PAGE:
Heavy rain was experienced, and the canvass roof was no protection, especially where it was a little slack, water lodging there and continuing to rush through long after the showers had subsided. With umbrellas open, and the cries of “sit down in the front”, nothing could be heard from the platform.

Another description is given by Rhuddenfab in his reminiscences in Y Geninen:

It turned into a terrible storm on Wednesday and Thursday; and enemies of the Eisteddfod insisted that the thunder which swallowed the roar of the Llew in the concerts was God’s judgment. The wild and fierce lightning that darted through the air were “arrows of His wrath” according to the antis…

The Llew (lion) referred to was Llew Llwyfo (Lewis William Lewis), an accomplished vocalist, poet and journalist.


Everything was finally ready and all they needed was a crowd. The eisteddfod was advertised widely in Welsh periodicals and newspapers, in English papers as well and even as far as America. This was, no doubt, the first such invitation to Welsh exiles. It is obvious that the eisteddfod itself was secondary in importance to the Gorsedd meeting itself because this is how it was advertised:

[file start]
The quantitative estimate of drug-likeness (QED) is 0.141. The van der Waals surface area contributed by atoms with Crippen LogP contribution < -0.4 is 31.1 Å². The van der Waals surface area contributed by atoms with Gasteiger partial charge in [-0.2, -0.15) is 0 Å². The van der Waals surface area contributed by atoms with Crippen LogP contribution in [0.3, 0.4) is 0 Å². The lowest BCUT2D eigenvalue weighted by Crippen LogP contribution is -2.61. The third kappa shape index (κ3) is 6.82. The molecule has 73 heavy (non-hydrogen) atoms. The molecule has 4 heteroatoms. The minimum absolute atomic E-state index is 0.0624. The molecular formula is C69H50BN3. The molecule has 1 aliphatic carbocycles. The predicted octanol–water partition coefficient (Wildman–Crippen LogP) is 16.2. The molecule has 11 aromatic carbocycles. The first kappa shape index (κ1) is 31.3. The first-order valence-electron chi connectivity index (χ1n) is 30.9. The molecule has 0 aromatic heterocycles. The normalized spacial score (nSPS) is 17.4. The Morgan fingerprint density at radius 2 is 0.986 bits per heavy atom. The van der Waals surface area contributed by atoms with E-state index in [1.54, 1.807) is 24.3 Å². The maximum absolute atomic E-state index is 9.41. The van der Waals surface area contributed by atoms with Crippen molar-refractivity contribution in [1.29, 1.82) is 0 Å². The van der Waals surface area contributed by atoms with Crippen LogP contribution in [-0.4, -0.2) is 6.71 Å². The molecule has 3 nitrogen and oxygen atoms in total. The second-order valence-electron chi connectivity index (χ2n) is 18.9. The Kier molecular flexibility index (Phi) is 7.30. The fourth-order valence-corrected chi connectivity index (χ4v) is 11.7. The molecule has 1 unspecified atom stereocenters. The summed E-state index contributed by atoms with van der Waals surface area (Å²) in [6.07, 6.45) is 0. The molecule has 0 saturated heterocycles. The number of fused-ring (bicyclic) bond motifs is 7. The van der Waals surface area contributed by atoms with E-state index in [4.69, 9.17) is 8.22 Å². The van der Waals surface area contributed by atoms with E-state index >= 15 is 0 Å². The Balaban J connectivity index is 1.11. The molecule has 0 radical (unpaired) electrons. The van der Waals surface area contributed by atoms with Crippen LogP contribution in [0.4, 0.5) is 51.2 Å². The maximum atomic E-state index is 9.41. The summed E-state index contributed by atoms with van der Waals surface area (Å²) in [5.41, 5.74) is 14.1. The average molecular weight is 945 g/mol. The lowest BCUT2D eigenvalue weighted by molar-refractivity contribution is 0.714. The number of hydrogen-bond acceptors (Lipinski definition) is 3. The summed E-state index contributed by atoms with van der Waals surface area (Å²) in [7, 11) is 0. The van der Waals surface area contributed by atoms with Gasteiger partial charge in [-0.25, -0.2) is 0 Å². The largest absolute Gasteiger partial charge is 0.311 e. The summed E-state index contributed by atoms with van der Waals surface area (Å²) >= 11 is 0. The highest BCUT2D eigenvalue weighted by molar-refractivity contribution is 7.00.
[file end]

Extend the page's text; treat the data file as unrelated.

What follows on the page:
Under the protection of God and his peace,
will be held,
on Alban Elved (September 21), A.D. 1858,
in the Province of Powys,
The National Gorsedd of Bards
accompanied by a

This is the wording of advertisement that appeared in the Cymmrodor in 1857. Advertisements were also placed on billboards in the area. In Y Faner in September there is a reference to “large posters at least two yards long which are plastered along the walls of the whole country” and in one of his letters to Ab Ithel, Estyn mentions placing “Monster Placards” in railway stations. Ab Ithel took advantage of every opportunity to promote the Eisteddfod in the Welsh press, informing the public and competitors of the rules and arrangements, and indeed he wrote personally to numerous people asking for donations or simple to mention his fine eisteddfod.

The Eisteddfod